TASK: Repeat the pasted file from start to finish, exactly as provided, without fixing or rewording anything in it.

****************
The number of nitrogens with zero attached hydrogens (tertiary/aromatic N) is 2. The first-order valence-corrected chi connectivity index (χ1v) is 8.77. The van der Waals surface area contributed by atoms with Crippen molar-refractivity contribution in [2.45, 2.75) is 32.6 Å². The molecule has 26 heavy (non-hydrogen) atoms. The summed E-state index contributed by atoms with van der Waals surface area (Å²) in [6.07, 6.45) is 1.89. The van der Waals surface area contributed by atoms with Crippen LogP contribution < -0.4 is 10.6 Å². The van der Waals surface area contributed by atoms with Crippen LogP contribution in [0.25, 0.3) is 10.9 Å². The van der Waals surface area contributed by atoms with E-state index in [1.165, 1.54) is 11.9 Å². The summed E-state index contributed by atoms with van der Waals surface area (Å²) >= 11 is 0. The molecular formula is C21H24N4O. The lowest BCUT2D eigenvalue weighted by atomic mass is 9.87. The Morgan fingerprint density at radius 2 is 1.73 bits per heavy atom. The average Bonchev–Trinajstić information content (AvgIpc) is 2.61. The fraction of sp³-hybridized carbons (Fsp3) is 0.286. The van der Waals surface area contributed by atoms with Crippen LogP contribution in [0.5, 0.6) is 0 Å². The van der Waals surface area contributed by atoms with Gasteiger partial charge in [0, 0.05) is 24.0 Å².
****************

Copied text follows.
The number of nitrogens with zero attached hydrogens (tertiary/aromatic N) is 2. The first-order valence-corrected chi connectivity index (χ1v) is 8.77. The van der Waals surface area contributed by atoms with Crippen molar-refractivity contribution in [2.45, 2.75) is 32.6 Å². The molecule has 26 heavy (non-hydrogen) atoms. The summed E-state index contributed by atoms with van der Waals surface area (Å²) in [6.07, 6.45) is 1.89. The van der Waals surface area contributed by atoms with Crippen LogP contribution < -0.4 is 10.6 Å². The van der Waals surface area contributed by atoms with Crippen LogP contribution in [0.25, 0.3) is 10.9 Å². The van der Waals surface area contributed by atoms with E-state index in [1.165, 1.54) is 11.9 Å². The summed E-state index contributed by atoms with van der Waals surface area (Å²) >= 11 is 0. The molecular formula is C21H24N4O. The lowest BCUT2D eigenvalue weighted by atomic mass is 9.87. The Morgan fingerprint density at radius 2 is 1.73 bits per heavy atom. The average Bonchev–Trinajstić information content (AvgIpc) is 2.61. The fraction of sp³-hybridized carbons (Fsp3) is 0.286. The van der Waals surface area contributed by atoms with Crippen LogP contribution in [0.5, 0.6) is 0 Å². The van der Waals surface area contributed by atoms with Gasteiger partial charge in [0, 0.05) is 24.0 Å².